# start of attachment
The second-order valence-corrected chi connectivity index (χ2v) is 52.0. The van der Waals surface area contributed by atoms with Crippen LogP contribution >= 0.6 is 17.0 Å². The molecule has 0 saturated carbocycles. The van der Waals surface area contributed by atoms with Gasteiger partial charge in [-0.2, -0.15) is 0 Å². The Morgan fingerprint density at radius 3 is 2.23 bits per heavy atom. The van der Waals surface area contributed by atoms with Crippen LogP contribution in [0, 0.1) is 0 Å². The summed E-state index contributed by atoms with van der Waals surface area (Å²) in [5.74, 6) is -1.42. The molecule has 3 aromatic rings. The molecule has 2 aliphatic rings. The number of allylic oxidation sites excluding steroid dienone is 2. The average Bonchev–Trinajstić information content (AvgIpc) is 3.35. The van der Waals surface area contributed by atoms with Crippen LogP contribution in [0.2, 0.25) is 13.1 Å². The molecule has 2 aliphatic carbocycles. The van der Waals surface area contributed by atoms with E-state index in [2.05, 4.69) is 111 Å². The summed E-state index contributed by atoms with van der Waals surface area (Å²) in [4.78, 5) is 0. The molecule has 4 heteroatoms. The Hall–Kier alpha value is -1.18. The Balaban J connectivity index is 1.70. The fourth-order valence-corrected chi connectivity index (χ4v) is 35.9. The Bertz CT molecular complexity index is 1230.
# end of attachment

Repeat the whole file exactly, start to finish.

The second-order valence-corrected chi connectivity index (χ2v) is 52.0. The van der Waals surface area contributed by atoms with Crippen LogP contribution >= 0.6 is 17.0 Å². The molecule has 0 saturated carbocycles. The van der Waals surface area contributed by atoms with Gasteiger partial charge in [-0.2, -0.15) is 0 Å². The Morgan fingerprint density at radius 3 is 2.23 bits per heavy atom. The van der Waals surface area contributed by atoms with Crippen LogP contribution in [0, 0.1) is 0 Å². The summed E-state index contributed by atoms with van der Waals surface area (Å²) in [5.74, 6) is -1.42. The molecule has 3 aromatic rings. The molecule has 2 aliphatic rings. The number of allylic oxidation sites excluding steroid dienone is 2. The average Bonchev–Trinajstić information content (AvgIpc) is 3.35. The van der Waals surface area contributed by atoms with Crippen LogP contribution in [0.2, 0.25) is 13.1 Å². The molecule has 2 aliphatic carbocycles. The van der Waals surface area contributed by atoms with E-state index in [2.05, 4.69) is 111 Å². The summed E-state index contributed by atoms with van der Waals surface area (Å²) in [4.78, 5) is 0. The molecule has 4 heteroatoms. The Hall–Kier alpha value is -1.18. The Balaban J connectivity index is 1.70. The fourth-order valence-corrected chi connectivity index (χ4v) is 35.9. The Bertz CT molecular complexity index is 1230.